As I better learned my Catholic faith I developed a stronger Catholic identity and openly referred to myself as such despite confrontations with protestants. I also became painfully aware of the large number of Catholics in name only. These "fallen-away Catholics" still consider themselves Catholics in good standing with the Church. Still to this day faithful Catholics battle the negative stereotypes that exist because of these people. I quickly learned that I needed to refer to myself as a "practicing Catholic" to differentiate myself from this group.
But I have learned that a "practicing Catholic" is considered someone who goes to church regularly, not necessarily someone who believes and lives out the Catholic faith. For a while I subscribed to the idea of referring to myself as a "conservative Catholic" but people like Cardinal Dolan have been referred to as such so it's clear that I do not fall into that camp. Besides, the idea of liberal/conservative Catholics suggests that the two are like political camps where both are Catholics but with different views on who God is, kind of like protestantism.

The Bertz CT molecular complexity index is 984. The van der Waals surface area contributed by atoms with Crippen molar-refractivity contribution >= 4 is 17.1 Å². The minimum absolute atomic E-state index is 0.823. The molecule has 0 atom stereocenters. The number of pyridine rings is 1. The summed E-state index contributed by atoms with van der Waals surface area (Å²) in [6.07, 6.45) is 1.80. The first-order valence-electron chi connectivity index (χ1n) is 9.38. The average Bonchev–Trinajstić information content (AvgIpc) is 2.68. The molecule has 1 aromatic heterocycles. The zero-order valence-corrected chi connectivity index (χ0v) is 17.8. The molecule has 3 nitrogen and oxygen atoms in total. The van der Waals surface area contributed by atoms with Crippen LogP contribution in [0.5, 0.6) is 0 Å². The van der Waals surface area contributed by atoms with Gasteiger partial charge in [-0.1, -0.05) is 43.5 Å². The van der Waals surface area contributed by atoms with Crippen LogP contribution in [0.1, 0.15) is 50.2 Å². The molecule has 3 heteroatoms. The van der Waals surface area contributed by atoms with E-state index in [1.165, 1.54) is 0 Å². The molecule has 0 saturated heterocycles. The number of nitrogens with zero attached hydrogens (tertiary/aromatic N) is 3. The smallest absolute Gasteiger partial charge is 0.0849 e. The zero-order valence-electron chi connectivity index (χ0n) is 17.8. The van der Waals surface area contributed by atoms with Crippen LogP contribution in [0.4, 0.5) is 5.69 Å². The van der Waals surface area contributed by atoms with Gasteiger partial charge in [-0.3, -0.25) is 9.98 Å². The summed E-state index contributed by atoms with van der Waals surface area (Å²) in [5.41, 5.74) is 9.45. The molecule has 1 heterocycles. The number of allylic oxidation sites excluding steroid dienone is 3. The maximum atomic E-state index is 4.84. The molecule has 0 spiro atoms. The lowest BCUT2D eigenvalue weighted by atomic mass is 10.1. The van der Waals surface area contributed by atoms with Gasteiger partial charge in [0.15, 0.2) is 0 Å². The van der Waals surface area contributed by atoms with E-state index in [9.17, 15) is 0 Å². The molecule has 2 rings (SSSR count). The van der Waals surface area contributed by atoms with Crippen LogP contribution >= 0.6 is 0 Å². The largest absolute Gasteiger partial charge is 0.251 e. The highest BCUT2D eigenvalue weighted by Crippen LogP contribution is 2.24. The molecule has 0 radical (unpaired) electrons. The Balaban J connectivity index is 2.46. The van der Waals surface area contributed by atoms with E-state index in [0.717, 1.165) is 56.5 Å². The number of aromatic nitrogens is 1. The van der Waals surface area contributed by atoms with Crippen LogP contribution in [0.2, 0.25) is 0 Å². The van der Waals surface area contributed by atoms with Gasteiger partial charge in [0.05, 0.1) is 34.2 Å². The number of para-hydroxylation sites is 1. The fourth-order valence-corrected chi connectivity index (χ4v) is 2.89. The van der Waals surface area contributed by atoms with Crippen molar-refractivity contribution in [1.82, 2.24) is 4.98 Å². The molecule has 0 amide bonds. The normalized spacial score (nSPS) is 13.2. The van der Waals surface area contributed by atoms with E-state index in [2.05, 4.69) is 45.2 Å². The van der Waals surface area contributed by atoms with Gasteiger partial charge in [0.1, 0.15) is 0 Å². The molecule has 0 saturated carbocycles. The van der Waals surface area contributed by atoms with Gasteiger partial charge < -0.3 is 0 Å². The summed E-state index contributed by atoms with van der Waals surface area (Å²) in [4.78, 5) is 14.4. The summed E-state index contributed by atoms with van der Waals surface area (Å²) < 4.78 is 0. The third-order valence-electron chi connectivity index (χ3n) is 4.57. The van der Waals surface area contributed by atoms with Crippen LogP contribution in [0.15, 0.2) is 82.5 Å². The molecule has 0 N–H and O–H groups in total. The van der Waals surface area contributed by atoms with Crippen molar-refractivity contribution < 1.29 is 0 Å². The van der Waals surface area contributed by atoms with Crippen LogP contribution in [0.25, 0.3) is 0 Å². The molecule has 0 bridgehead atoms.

At one time being called "Christian" was all that was needed to distinguish the faithful followers of Christ, but it became necessary for those who were faithful to all of Christ's teaching to differentiate themselves from those who did not by calling themselves "Catholic". After the disaster better known as Vatican II it is clear that the Church is becoming more divided between those who accept Catholic teaching as it has traditionally known, and those who accept compromise and wish to "make a mess".
Now I consider myself a "traditional Catholic" which helps me distinguish myself from the millions of pseudo-sedevacantists who reject fundamental Catholic doctrine on marriage, the sanctity of life, and even the Holy Eucharist. I've been introducing myself as such to both Catholic and non-Catholic alike for some time now. Through this introduction I have found a greater opportunity to evangelize others - even apostate Catholics because they retain a certain nostalgia to what was lost. Most of all I love sharing the profound beauty and deep reverence that is found in the traditional Mass!